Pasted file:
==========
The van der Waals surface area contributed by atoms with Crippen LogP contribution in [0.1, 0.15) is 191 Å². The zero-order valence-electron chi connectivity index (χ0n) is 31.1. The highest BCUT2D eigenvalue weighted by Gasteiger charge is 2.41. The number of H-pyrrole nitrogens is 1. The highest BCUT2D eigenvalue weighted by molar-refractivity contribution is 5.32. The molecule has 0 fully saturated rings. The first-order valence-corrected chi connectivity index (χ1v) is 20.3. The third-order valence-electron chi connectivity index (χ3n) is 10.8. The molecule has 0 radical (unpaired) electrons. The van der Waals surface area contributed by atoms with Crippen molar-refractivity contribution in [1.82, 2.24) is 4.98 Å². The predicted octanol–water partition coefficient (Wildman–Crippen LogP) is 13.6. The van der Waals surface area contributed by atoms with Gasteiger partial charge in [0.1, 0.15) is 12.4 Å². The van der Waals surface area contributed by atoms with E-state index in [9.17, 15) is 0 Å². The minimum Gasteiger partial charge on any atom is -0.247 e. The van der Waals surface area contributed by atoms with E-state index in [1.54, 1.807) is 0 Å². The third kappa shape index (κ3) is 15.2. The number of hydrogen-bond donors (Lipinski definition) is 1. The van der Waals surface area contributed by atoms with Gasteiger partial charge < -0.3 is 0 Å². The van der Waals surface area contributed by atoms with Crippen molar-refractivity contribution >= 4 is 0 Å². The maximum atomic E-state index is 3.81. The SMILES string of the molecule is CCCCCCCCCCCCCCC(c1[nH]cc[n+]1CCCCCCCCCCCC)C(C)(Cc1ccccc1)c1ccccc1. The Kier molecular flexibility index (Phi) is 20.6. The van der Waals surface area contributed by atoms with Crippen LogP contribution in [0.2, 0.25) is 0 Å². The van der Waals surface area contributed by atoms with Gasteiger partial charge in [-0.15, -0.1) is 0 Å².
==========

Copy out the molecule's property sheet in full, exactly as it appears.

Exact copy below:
The van der Waals surface area contributed by atoms with Crippen LogP contribution in [0.1, 0.15) is 191 Å². The zero-order valence-electron chi connectivity index (χ0n) is 31.1. The highest BCUT2D eigenvalue weighted by Gasteiger charge is 2.41. The number of H-pyrrole nitrogens is 1. The highest BCUT2D eigenvalue weighted by molar-refractivity contribution is 5.32. The molecule has 0 fully saturated rings. The first-order valence-corrected chi connectivity index (χ1v) is 20.3. The third-order valence-electron chi connectivity index (χ3n) is 10.8. The molecule has 0 radical (unpaired) electrons. The van der Waals surface area contributed by atoms with Crippen molar-refractivity contribution in [1.82, 2.24) is 4.98 Å². The predicted octanol–water partition coefficient (Wildman–Crippen LogP) is 13.6. The van der Waals surface area contributed by atoms with Gasteiger partial charge in [0.1, 0.15) is 12.4 Å². The van der Waals surface area contributed by atoms with E-state index in [9.17, 15) is 0 Å². The minimum Gasteiger partial charge on any atom is -0.247 e. The van der Waals surface area contributed by atoms with E-state index in [1.54, 1.807) is 0 Å². The third kappa shape index (κ3) is 15.2. The number of hydrogen-bond donors (Lipinski definition) is 1. The van der Waals surface area contributed by atoms with Gasteiger partial charge < -0.3 is 0 Å². The van der Waals surface area contributed by atoms with Crippen molar-refractivity contribution >= 4 is 0 Å². The maximum atomic E-state index is 3.81. The SMILES string of the molecule is CCCCCCCCCCCCCCC(c1[nH]cc[n+]1CCCCCCCCCCCC)C(C)(Cc1ccccc1)c1ccccc1. The Kier molecular flexibility index (Phi) is 20.6. The van der Waals surface area contributed by atoms with Crippen LogP contribution in [0.2, 0.25) is 0 Å². The van der Waals surface area contributed by atoms with Gasteiger partial charge in [-0.15, -0.1) is 0 Å².